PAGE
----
WASHINGTON—Pennsylvania congressman Curt Weldon, under investigation for allegedly trading his influence to get lobbying business for one of his daughters, also has helped corporations that have hired another daughter, a friend and some of his former aides.
Federal Election Commission reports show that within months of Weldon's advocacy on their behalf, three of these firms and their executives gave more than $95,000 in political contributions to the 10-term Republican.
Most of those donations were made in 2001 and 2002 to an obscure "soft money" account that helped foot unspecified travel expenses for Weldon and his top aide, according to the FEC filings.
Weldon's financial and lobbying relationships helped cement his rise to power as the vice chairman of the House Armed Services and Homeland Security committees, but now they've drawn the FBI's attention as part of a Justice Department criminal investigation into possible congressional corruption.
Weldon, who's up for re-election on Nov. 7, has denied any wrongdoing and charged that the FBI investigation is part of a left-wing conspiracy. He's expressed confidence that he will be cleared. His lawyer, William Winning of Philadelphia, did not respond to phone messages for comment.
It's often difficult to tell where Weldon's official business ends and his family's and friends' personal business begins:
_Weldon's younger daughter, Kimberly, worked part time in 2003 for one of her older sister's lobbying clients, a foundation run by the family of two Serbian brothers for whom Weldon tried to help obtain U.S. visas. She now works for an Italian defense company that got Weldon's help in trying to reverse a Navy decision to buy deck guns from a U.S. competitor.
_Pennsylvania real estate agent Cecilia Grimes, who says she's a longtime family friend of Weldon, became a lobbyist in 2003 and has since landed at least 10 clients, several of whom Weldon has helped.
_On May 26, 2002, the president of International Engineering & Manufacturing Ltd., which owns a 26,000-square-foot plant in Glenolden, Pa., in Weldon's district, hailed the congressman as his company's "champion," a month after the firm's parent, a Virginia lobbying group, hired Weldon's chief of staff. The two companies have been Weldon's biggest campaign donors over the last six years.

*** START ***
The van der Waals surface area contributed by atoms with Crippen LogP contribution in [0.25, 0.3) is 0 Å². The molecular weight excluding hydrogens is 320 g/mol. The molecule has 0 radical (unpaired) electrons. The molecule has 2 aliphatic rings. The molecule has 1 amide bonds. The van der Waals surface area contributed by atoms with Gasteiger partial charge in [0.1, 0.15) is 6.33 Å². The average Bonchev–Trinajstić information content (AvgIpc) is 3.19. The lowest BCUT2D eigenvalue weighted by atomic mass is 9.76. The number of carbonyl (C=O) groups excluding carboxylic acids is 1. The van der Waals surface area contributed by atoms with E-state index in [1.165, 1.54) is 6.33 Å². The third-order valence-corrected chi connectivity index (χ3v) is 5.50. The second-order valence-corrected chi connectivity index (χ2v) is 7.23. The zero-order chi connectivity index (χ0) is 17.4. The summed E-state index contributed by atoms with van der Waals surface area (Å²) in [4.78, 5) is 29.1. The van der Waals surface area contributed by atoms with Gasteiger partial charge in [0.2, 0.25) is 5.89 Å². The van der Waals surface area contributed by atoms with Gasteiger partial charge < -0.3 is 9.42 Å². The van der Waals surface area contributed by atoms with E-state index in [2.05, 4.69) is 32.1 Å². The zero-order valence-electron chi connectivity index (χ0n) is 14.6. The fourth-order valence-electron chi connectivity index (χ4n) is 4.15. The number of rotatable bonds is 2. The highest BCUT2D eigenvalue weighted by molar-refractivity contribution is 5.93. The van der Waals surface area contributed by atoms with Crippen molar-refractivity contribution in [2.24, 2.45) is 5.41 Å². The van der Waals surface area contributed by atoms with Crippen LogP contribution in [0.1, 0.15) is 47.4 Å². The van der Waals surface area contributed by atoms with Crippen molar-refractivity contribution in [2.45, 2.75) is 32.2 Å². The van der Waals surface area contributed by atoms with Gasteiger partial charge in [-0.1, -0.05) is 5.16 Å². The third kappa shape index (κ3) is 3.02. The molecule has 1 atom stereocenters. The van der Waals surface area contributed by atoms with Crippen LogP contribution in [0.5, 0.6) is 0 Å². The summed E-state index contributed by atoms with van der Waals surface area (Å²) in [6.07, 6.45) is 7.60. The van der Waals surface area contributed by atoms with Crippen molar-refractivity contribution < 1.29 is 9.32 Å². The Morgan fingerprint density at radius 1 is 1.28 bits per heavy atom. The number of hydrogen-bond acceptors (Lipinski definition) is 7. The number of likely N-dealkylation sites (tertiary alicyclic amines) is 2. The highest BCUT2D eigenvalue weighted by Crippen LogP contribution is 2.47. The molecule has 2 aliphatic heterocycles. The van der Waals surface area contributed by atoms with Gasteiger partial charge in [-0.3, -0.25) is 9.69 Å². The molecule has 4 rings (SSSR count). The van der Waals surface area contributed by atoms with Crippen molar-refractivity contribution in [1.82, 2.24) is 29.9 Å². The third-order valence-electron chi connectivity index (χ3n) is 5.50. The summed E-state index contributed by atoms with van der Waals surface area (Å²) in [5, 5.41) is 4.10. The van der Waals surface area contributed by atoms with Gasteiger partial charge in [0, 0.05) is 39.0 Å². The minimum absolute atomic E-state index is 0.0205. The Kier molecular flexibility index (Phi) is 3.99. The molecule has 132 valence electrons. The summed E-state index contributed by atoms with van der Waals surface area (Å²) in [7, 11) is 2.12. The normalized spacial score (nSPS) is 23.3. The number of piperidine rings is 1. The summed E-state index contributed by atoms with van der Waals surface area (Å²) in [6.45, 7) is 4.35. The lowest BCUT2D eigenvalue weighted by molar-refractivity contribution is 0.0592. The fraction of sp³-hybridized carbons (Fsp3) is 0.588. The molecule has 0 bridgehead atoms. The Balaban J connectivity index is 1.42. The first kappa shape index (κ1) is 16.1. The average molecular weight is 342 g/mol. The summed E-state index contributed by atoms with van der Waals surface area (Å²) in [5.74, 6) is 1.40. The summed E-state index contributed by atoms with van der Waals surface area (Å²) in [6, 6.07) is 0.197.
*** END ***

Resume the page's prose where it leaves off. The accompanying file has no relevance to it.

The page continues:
These dealings haven't been identified as central to the federal grand jury investigation into possible corruption, and it isn't clear whether the grand jury will scrutinize them or whether it's already doing so.
Sources familiar with the criminal investigation have said the probe revolves around contracts for Karen Weldon, who at 28 joined a longtime Weldon political ally in Delaware County, Pa., to set up a lobbying and consulting firm, Solutions North America, in late 2002. Solutions soon won contracts worth $1 million a year from two Russian companies and from the Serbian Karic Foundation USA.
On Oct. 13, McClatchy Newspapers first disclosed the Justice Department inquiry into whether Weldon swapped legislative favors for those contracts. Three days later, FBI agents swept the homes and the office of Karen Weldon and her lobbying partner and raided the offices of a longtime Philadelphia associate of Weldon and a Russian-owned, Florida-based energy company.
A government official familiar with the investigation also confirmed that the FBI gathered evidence through at least four months of cell phone wiretaps and has examined whether Weldon himself benefited from his daughter's lobbying relationships.
The FBI didn't conduct raids on Kimberly Weldon or on real estate agent Cecilia Grimes.
Michael Barbera, who was Weldon's chief of staff from 1999 to 2002, said his ex-boss always had noble goals in mind and never asked who a company's lobbyist was. "We tried to help as many companies as we could every year," he said, so long as the proposal made sense, benefited the Philadelphia area and, if it was defense-related, met a military need.